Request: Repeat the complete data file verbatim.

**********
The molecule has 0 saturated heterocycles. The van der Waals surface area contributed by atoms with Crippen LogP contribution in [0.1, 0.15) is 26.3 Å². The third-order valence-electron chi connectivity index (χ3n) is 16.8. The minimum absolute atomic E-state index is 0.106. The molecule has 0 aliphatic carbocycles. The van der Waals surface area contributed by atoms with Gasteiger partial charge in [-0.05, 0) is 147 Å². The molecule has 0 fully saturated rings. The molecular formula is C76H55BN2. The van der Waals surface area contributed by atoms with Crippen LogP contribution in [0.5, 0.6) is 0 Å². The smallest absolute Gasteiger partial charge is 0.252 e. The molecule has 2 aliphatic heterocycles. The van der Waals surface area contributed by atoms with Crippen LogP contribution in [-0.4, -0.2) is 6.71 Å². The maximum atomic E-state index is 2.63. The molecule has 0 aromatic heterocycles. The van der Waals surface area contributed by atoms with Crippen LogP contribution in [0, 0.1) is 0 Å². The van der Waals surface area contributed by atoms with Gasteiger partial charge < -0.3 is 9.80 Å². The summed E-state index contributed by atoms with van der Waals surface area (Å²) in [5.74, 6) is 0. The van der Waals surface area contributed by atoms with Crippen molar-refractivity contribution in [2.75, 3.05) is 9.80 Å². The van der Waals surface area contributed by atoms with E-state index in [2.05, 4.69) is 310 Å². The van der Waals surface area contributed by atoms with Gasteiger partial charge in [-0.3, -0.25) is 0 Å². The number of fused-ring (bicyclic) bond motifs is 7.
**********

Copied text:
The molecule has 0 saturated heterocycles. The van der Waals surface area contributed by atoms with Crippen LogP contribution in [0.1, 0.15) is 26.3 Å². The third-order valence-electron chi connectivity index (χ3n) is 16.8. The minimum absolute atomic E-state index is 0.106. The molecule has 0 aliphatic carbocycles. The van der Waals surface area contributed by atoms with Gasteiger partial charge in [-0.05, 0) is 147 Å². The molecule has 0 fully saturated rings. The molecular formula is C76H55BN2. The van der Waals surface area contributed by atoms with Crippen LogP contribution in [0.5, 0.6) is 0 Å². The smallest absolute Gasteiger partial charge is 0.252 e. The molecule has 2 aliphatic heterocycles. The van der Waals surface area contributed by atoms with Crippen LogP contribution in [-0.4, -0.2) is 6.71 Å². The maximum atomic E-state index is 2.63. The molecule has 0 aromatic heterocycles. The van der Waals surface area contributed by atoms with Crippen LogP contribution in [0, 0.1) is 0 Å². The van der Waals surface area contributed by atoms with Gasteiger partial charge < -0.3 is 9.80 Å². The summed E-state index contributed by atoms with van der Waals surface area (Å²) in [5.74, 6) is 0. The van der Waals surface area contributed by atoms with Crippen molar-refractivity contribution in [2.75, 3.05) is 9.80 Å². The van der Waals surface area contributed by atoms with E-state index in [2.05, 4.69) is 310 Å². The van der Waals surface area contributed by atoms with Gasteiger partial charge in [-0.3, -0.25) is 0 Å². The number of fused-ring (bicyclic) bond motifs is 7.